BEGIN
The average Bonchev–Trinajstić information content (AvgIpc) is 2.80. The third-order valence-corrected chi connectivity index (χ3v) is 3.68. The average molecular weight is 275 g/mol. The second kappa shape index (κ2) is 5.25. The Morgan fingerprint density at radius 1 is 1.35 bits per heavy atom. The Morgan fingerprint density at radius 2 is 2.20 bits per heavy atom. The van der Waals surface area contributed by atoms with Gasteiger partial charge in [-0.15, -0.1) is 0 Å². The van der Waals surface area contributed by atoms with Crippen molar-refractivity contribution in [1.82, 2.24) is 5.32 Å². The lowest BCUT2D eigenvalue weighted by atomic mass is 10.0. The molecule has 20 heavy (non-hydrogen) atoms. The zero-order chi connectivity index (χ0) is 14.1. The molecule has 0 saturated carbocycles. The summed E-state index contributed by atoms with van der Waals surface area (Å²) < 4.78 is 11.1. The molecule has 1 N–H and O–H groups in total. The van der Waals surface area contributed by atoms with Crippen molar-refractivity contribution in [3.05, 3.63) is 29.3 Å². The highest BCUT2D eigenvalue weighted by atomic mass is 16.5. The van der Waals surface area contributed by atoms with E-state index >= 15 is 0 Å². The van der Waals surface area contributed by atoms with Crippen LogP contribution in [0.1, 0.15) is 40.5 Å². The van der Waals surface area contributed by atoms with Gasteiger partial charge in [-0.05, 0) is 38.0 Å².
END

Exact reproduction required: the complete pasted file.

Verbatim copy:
The average Bonchev–Trinajstić information content (AvgIpc) is 2.80. The third-order valence-corrected chi connectivity index (χ3v) is 3.68. The average molecular weight is 275 g/mol. The second kappa shape index (κ2) is 5.25. The Morgan fingerprint density at radius 1 is 1.35 bits per heavy atom. The Morgan fingerprint density at radius 2 is 2.20 bits per heavy atom. The van der Waals surface area contributed by atoms with Gasteiger partial charge in [-0.15, -0.1) is 0 Å². The van der Waals surface area contributed by atoms with Crippen molar-refractivity contribution in [1.82, 2.24) is 5.32 Å². The lowest BCUT2D eigenvalue weighted by atomic mass is 10.0. The molecule has 20 heavy (non-hydrogen) atoms. The zero-order chi connectivity index (χ0) is 14.1. The molecule has 0 saturated carbocycles. The summed E-state index contributed by atoms with van der Waals surface area (Å²) < 4.78 is 11.1. The molecule has 1 N–H and O–H groups in total. The van der Waals surface area contributed by atoms with Crippen molar-refractivity contribution in [3.05, 3.63) is 29.3 Å². The highest BCUT2D eigenvalue weighted by atomic mass is 16.5. The van der Waals surface area contributed by atoms with E-state index >= 15 is 0 Å². The van der Waals surface area contributed by atoms with Crippen LogP contribution in [0.1, 0.15) is 40.5 Å². The van der Waals surface area contributed by atoms with Gasteiger partial charge in [-0.05, 0) is 38.0 Å².